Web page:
About 2.1 billion people worldwide — approximately one-third the population — are overweight or obese.

Without interventions, almost half the world’s adults could be overweight or obese by 2030.

It’s not only an unhealthy trend; it’s a deadly and costly one. Each year, approximately 2.8 million people die from causes attributable to a high body mass index. In economic impact, medical costs related to weight total approximately $2 trillion annually, only slightly trailing cigarette smoking and armed violence. Diabetes, closely linked to obesity, is also on the rise — killing about 1.5 million adults annually.

The causes of these complex metabolic disorders are not fully understood. Management is challenging, and cures are elusive. To deepen our understanding, UW Medicine researchers have been looking beyond the digestive tract and traditional knowledge of glucose metabolism. They’re moving up: from the gut to critical neuron centers in the brain. And they’ve made discoveries that may, eventually, change how diabetes is treated and weight gain controlled.

Defending your body weight
Normal animals, including humans, “defend” a particular body weight. Decades ago, studies revealed that animals deprived of food will eat more than normal to catch up, a process called hyperphagia. Once body weight returns to normal, food intake normalizes, too.

“In obesity, the control circuity is defective, and the defended body weight is elevated,” says UW Professor Michael Schwartz, M.D., Res. ’86, Fel. ’90, director of the Diabetes and Obesity Center of Excellence and holder of the Robert H. Williams Endowed Chair in Medicine. “That’s why only a small percentage of overweight people trying to lose weight are able to keep it off long term.”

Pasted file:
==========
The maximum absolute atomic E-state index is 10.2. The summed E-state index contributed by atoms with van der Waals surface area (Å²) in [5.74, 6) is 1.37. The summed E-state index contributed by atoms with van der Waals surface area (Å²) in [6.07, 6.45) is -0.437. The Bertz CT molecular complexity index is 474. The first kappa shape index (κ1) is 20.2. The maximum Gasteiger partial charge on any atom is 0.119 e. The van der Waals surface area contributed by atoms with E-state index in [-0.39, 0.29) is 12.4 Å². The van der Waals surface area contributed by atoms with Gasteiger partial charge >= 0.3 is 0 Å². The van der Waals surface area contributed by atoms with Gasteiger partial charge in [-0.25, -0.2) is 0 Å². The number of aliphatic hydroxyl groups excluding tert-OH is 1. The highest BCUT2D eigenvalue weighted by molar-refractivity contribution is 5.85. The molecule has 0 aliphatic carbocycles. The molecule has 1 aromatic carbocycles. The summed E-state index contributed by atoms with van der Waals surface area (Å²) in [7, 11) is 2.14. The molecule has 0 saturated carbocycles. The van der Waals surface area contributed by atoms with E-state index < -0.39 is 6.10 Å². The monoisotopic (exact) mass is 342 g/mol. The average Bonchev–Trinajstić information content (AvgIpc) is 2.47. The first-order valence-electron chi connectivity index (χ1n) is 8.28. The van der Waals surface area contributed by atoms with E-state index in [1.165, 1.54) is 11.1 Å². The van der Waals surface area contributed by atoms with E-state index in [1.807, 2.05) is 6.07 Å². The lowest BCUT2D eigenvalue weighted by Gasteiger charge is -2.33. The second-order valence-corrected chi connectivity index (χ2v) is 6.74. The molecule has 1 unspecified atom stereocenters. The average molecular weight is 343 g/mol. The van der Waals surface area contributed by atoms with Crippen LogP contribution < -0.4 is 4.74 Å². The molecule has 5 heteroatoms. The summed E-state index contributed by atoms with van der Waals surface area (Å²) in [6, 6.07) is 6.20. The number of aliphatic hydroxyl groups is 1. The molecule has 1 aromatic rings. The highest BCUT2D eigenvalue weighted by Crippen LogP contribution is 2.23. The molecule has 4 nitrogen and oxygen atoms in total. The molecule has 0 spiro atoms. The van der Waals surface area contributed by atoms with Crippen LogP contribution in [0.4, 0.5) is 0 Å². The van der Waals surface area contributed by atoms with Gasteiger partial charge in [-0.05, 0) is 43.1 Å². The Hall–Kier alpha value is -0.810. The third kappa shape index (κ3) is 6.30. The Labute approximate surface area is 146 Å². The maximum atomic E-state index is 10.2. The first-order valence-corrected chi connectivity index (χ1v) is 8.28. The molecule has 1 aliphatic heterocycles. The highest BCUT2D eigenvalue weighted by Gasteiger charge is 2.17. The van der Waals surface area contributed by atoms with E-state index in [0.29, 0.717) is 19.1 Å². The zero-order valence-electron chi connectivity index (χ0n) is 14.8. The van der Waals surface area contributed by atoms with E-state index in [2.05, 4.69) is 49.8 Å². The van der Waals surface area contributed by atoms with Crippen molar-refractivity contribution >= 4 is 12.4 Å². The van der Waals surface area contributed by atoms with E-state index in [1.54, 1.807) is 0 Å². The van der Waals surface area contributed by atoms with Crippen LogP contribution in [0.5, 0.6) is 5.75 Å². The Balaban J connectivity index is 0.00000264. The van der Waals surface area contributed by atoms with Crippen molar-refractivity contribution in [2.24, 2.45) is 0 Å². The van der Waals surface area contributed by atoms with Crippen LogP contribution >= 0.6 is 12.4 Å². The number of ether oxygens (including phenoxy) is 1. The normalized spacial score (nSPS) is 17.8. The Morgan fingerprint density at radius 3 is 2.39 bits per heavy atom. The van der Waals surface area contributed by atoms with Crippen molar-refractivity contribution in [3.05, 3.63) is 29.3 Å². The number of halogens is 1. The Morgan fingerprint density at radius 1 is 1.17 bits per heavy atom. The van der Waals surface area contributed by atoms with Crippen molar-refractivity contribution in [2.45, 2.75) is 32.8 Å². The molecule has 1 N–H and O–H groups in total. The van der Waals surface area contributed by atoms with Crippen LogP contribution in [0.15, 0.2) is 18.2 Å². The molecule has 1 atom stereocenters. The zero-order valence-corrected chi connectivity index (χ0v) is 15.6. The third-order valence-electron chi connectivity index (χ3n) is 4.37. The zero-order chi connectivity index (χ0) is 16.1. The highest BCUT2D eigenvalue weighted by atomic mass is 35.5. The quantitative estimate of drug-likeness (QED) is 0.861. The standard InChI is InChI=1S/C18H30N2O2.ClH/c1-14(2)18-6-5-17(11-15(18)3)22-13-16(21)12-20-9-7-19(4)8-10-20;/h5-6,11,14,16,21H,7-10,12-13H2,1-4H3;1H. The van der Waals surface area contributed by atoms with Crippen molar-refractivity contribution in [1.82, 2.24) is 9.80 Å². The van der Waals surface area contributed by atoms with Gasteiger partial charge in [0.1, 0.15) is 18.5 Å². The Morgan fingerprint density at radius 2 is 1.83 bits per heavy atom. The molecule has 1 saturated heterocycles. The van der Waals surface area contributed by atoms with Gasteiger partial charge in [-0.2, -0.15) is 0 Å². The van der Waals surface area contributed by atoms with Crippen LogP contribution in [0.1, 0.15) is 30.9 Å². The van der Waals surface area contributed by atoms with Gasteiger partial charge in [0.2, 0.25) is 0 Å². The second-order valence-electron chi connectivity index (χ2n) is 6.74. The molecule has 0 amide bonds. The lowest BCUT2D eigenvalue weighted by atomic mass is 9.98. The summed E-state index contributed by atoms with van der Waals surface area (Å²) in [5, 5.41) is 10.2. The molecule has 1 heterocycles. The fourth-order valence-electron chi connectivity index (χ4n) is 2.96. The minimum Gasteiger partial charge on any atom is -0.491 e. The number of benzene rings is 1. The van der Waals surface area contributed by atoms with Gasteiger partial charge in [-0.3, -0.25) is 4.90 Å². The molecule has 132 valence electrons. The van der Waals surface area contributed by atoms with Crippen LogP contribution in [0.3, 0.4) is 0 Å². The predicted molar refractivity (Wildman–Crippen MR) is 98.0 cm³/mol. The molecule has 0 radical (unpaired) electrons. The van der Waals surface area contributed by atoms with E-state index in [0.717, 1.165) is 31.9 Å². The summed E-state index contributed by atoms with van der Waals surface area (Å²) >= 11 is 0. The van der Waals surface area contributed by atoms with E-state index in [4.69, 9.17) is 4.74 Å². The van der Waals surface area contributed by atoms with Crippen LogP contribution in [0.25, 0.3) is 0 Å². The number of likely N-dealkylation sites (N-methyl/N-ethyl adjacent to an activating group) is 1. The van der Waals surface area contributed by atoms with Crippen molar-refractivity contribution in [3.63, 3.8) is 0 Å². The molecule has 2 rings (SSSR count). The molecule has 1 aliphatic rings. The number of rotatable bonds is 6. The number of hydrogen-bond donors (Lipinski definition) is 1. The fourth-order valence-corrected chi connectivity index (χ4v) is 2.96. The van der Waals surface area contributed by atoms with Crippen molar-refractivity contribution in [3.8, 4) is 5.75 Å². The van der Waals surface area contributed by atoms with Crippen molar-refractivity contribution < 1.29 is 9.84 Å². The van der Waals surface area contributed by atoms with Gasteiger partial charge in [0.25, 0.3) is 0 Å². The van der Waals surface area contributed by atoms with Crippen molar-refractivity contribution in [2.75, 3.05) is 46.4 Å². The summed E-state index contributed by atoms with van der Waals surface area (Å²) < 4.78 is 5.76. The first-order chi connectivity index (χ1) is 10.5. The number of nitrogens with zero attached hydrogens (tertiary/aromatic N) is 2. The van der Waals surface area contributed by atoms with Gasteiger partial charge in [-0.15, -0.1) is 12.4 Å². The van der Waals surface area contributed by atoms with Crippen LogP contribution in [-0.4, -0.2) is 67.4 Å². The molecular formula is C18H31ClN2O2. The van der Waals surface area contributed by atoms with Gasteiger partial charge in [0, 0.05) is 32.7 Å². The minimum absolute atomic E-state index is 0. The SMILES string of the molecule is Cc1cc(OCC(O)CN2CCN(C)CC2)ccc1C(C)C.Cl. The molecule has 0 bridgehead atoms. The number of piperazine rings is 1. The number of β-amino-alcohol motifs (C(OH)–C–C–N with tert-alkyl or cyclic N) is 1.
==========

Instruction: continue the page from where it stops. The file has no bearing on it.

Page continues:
Schwartz and his team are pioneers in investigating how brain mechanisms govern food intake, energy balance and glucose metabolism, and how impairments in these systems can lead to obesity and diabetes. Twenty years of research to arrange the puzzle pieces is now paying off in findings that could lead to development of paradigm-shifting treatments.

Brain neurons and feeding behavior
First, a little research history. During the 1990s, Schwartz and his team posed a new question about the food-intake process: when an animal is in a fasting state, how does the body signal the brain to begin hyperphagia, or “catch-up” eating? They thought a drop in insulin, which stimulates hunger and eating to raise eating levels, might be that signal. Studies elsewhere indicated that fasting activated a set of neuropeptide Y (NPY) neurons in the hypothalamus, and that treating rats with NPY stimulated feeding.